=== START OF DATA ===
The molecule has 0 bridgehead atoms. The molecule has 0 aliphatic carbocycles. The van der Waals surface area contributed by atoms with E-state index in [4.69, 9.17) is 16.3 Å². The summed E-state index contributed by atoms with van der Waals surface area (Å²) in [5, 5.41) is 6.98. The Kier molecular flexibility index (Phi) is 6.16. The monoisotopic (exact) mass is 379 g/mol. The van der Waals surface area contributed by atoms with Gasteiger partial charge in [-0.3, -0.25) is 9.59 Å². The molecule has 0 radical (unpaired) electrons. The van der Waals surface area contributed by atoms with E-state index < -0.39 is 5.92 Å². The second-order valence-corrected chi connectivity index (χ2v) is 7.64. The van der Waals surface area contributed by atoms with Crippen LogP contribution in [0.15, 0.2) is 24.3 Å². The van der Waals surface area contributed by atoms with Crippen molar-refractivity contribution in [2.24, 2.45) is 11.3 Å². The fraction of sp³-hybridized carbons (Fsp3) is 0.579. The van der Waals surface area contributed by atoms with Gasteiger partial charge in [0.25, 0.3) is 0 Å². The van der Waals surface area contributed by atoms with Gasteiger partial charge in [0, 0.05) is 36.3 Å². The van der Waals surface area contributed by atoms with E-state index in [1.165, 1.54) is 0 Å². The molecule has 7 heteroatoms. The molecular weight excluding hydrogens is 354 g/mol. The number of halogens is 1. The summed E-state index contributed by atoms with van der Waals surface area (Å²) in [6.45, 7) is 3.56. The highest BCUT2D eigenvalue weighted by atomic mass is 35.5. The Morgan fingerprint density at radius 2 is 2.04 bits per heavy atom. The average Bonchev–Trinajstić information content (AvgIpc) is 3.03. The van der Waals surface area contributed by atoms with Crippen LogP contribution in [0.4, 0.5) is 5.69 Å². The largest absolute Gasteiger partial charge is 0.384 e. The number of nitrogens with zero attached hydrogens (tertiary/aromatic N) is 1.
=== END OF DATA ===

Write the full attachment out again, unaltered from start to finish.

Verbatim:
The molecule has 0 bridgehead atoms. The molecule has 0 aliphatic carbocycles. The van der Waals surface area contributed by atoms with E-state index in [4.69, 9.17) is 16.3 Å². The summed E-state index contributed by atoms with van der Waals surface area (Å²) in [5, 5.41) is 6.98. The Kier molecular flexibility index (Phi) is 6.16. The monoisotopic (exact) mass is 379 g/mol. The van der Waals surface area contributed by atoms with Gasteiger partial charge in [-0.3, -0.25) is 9.59 Å². The molecule has 0 radical (unpaired) electrons. The van der Waals surface area contributed by atoms with E-state index < -0.39 is 5.92 Å². The second-order valence-corrected chi connectivity index (χ2v) is 7.64. The van der Waals surface area contributed by atoms with Crippen LogP contribution in [0.15, 0.2) is 24.3 Å². The van der Waals surface area contributed by atoms with Crippen molar-refractivity contribution in [2.24, 2.45) is 11.3 Å². The fraction of sp³-hybridized carbons (Fsp3) is 0.579. The van der Waals surface area contributed by atoms with Gasteiger partial charge in [0.25, 0.3) is 0 Å². The van der Waals surface area contributed by atoms with Gasteiger partial charge in [0, 0.05) is 36.3 Å². The van der Waals surface area contributed by atoms with E-state index in [1.165, 1.54) is 0 Å². The molecule has 7 heteroatoms. The molecular weight excluding hydrogens is 354 g/mol. The number of halogens is 1. The summed E-state index contributed by atoms with van der Waals surface area (Å²) in [6.45, 7) is 3.56. The highest BCUT2D eigenvalue weighted by atomic mass is 35.5. The Morgan fingerprint density at radius 2 is 2.04 bits per heavy atom. The average Bonchev–Trinajstić information content (AvgIpc) is 3.03. The van der Waals surface area contributed by atoms with Crippen LogP contribution in [0.4, 0.5) is 5.69 Å². The largest absolute Gasteiger partial charge is 0.384 e. The number of nitrogens with zero attached hydrogens (tertiary/aromatic N) is 1.